Samuel Johnson published Johnson's: A Dictionary of the English Language in 1755 after 9 years of work. It was described as "one of the greatest single achievements of scholarship," and had a far-reaching effect on modern English. It was "colossal" at nearly 18 inches tall! Johnson's was the premier English dictionary until the publication of the Oxford English Dictionary 150 years later.
Samuel's dictionary was more than just a word list: his work provided a vast understanding of 18th century's language and culture. His lasting contributions guaranteed him a place in literary history.
After working as a teacher, he moved to London, where he began to write for The Gentleman's Magazine. His early works include the biography Life of Mr Richard Savage, the poems London and The Vanity of Human Wishes, and the play Irene.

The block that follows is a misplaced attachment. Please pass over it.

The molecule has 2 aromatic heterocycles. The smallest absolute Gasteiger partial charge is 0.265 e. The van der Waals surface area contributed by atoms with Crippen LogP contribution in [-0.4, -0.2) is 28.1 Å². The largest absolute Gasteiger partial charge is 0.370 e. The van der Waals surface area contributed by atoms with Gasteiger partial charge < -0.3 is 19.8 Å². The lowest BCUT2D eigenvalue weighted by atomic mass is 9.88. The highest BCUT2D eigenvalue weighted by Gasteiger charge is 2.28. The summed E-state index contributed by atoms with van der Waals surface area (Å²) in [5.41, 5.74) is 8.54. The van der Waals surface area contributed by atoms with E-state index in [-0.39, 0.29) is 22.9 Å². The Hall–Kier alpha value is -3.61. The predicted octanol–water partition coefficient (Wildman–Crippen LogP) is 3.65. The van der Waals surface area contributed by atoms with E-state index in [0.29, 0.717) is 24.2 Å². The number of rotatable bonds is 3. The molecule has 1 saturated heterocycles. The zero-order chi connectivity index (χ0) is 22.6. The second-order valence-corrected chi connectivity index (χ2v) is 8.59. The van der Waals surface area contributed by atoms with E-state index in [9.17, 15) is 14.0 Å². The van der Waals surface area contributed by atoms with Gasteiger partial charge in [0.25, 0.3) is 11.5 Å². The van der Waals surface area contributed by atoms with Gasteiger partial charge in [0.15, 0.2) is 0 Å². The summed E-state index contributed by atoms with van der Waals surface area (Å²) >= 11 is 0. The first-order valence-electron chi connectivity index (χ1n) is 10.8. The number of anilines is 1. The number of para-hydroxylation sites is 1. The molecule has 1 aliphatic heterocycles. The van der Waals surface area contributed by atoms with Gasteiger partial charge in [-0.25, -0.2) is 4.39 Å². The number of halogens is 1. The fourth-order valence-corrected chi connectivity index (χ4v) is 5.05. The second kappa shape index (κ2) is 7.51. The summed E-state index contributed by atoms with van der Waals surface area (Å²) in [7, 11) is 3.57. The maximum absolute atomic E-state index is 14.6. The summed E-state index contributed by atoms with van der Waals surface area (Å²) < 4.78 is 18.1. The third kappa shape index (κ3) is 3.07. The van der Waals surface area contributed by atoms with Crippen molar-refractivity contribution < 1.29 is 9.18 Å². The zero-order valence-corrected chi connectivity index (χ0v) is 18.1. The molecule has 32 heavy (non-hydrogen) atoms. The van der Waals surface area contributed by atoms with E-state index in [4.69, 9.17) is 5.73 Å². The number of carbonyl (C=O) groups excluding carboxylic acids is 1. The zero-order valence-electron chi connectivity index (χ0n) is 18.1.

Boswell's Life, along with other biographies, documented Samuel's behaviour and mannerisms in such detail that they have informed the posthumous diagnosis of Tourette syndrome, a condition not defined or diagnosed in the 18th century. After a series of illnesses, he died on the evening of 13 December 1784, and was buried in Westminster Abbey. In the years following his death, he began to be recognised as having had a lasting effect on literary criticism, and he was claimed by some to be the only truly great critic of English literature.